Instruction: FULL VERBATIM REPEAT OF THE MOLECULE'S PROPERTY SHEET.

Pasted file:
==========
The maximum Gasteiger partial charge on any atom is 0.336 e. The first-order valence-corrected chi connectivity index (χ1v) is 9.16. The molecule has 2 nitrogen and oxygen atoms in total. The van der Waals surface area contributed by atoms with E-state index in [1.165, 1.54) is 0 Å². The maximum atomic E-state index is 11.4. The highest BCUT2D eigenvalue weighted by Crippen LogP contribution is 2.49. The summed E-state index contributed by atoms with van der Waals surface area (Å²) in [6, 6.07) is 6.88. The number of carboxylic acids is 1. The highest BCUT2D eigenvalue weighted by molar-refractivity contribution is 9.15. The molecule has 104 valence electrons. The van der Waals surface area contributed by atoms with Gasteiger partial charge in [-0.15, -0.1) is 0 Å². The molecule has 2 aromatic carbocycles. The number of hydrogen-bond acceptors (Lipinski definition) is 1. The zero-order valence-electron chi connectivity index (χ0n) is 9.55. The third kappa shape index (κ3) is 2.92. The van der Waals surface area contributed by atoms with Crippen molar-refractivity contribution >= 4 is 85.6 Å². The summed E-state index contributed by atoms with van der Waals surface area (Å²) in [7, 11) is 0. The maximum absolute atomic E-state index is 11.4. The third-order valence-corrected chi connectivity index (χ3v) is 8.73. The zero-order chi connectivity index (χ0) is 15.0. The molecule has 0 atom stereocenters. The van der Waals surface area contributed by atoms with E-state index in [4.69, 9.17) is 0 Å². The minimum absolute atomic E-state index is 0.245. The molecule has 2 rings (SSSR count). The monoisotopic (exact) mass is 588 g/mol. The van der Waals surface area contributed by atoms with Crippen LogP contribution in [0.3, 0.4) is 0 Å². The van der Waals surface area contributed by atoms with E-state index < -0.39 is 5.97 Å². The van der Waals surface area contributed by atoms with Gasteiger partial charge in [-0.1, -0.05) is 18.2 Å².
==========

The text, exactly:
The maximum Gasteiger partial charge on any atom is 0.336 e. The first-order valence-corrected chi connectivity index (χ1v) is 9.16. The molecule has 2 nitrogen and oxygen atoms in total. The van der Waals surface area contributed by atoms with E-state index in [1.165, 1.54) is 0 Å². The maximum atomic E-state index is 11.4. The highest BCUT2D eigenvalue weighted by Crippen LogP contribution is 2.49. The summed E-state index contributed by atoms with van der Waals surface area (Å²) in [6, 6.07) is 6.88. The number of carboxylic acids is 1. The highest BCUT2D eigenvalue weighted by molar-refractivity contribution is 9.15. The molecule has 104 valence electrons. The van der Waals surface area contributed by atoms with Gasteiger partial charge in [-0.15, -0.1) is 0 Å². The molecule has 2 aromatic carbocycles. The number of hydrogen-bond acceptors (Lipinski definition) is 1. The zero-order valence-electron chi connectivity index (χ0n) is 9.55. The third kappa shape index (κ3) is 2.92. The van der Waals surface area contributed by atoms with Crippen molar-refractivity contribution >= 4 is 85.6 Å². The summed E-state index contributed by atoms with van der Waals surface area (Å²) in [7, 11) is 0. The maximum absolute atomic E-state index is 11.4. The third-order valence-corrected chi connectivity index (χ3v) is 8.73. The zero-order chi connectivity index (χ0) is 15.0. The molecule has 0 atom stereocenters. The van der Waals surface area contributed by atoms with E-state index in [4.69, 9.17) is 0 Å². The minimum absolute atomic E-state index is 0.245. The molecule has 2 rings (SSSR count). The monoisotopic (exact) mass is 588 g/mol. The van der Waals surface area contributed by atoms with Crippen LogP contribution in [0.3, 0.4) is 0 Å². The van der Waals surface area contributed by atoms with E-state index < -0.39 is 5.97 Å². The van der Waals surface area contributed by atoms with Gasteiger partial charge in [-0.1, -0.05) is 18.2 Å².